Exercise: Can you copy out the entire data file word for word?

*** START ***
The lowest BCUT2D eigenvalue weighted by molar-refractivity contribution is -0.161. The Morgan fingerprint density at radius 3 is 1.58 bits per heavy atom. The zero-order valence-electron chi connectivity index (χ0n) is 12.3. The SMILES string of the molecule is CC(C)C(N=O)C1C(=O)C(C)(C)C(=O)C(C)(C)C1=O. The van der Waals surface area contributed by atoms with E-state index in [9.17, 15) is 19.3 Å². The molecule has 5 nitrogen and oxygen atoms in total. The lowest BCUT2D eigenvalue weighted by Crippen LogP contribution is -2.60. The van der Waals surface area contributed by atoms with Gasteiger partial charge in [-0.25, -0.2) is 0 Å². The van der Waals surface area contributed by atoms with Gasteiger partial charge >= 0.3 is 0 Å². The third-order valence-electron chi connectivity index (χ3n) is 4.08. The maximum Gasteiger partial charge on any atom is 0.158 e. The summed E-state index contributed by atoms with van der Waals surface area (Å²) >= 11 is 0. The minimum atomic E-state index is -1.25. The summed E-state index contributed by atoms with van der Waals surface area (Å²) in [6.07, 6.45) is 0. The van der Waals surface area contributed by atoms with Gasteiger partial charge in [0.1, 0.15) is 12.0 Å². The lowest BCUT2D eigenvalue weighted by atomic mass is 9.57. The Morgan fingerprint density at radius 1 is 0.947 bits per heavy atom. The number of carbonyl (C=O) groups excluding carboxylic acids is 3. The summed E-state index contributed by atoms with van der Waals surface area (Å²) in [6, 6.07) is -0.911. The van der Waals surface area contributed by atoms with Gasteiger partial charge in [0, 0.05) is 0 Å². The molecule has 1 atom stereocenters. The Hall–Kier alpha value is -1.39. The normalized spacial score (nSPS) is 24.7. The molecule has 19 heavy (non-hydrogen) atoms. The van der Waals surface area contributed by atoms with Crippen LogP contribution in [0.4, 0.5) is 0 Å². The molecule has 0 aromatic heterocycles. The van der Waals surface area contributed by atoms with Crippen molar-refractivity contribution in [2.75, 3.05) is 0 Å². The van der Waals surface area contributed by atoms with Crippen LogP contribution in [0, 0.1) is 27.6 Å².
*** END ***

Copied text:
The lowest BCUT2D eigenvalue weighted by molar-refractivity contribution is -0.161. The Morgan fingerprint density at radius 3 is 1.58 bits per heavy atom. The zero-order valence-electron chi connectivity index (χ0n) is 12.3. The SMILES string of the molecule is CC(C)C(N=O)C1C(=O)C(C)(C)C(=O)C(C)(C)C1=O. The van der Waals surface area contributed by atoms with E-state index in [9.17, 15) is 19.3 Å². The molecule has 5 nitrogen and oxygen atoms in total. The lowest BCUT2D eigenvalue weighted by Crippen LogP contribution is -2.60. The van der Waals surface area contributed by atoms with Gasteiger partial charge in [-0.25, -0.2) is 0 Å². The van der Waals surface area contributed by atoms with Gasteiger partial charge >= 0.3 is 0 Å². The third-order valence-electron chi connectivity index (χ3n) is 4.08. The maximum Gasteiger partial charge on any atom is 0.158 e. The summed E-state index contributed by atoms with van der Waals surface area (Å²) >= 11 is 0. The minimum atomic E-state index is -1.25. The summed E-state index contributed by atoms with van der Waals surface area (Å²) in [6.07, 6.45) is 0. The van der Waals surface area contributed by atoms with Gasteiger partial charge in [0.1, 0.15) is 12.0 Å². The lowest BCUT2D eigenvalue weighted by atomic mass is 9.57. The Morgan fingerprint density at radius 1 is 0.947 bits per heavy atom. The number of carbonyl (C=O) groups excluding carboxylic acids is 3. The summed E-state index contributed by atoms with van der Waals surface area (Å²) in [6, 6.07) is -0.911. The van der Waals surface area contributed by atoms with Gasteiger partial charge in [0, 0.05) is 0 Å². The molecule has 1 atom stereocenters. The Hall–Kier alpha value is -1.39. The normalized spacial score (nSPS) is 24.7. The molecule has 19 heavy (non-hydrogen) atoms. The van der Waals surface area contributed by atoms with Crippen LogP contribution in [0.4, 0.5) is 0 Å². The molecule has 0 aromatic heterocycles. The van der Waals surface area contributed by atoms with Crippen molar-refractivity contribution in [2.75, 3.05) is 0 Å². The van der Waals surface area contributed by atoms with Crippen LogP contribution in [0, 0.1) is 27.6 Å².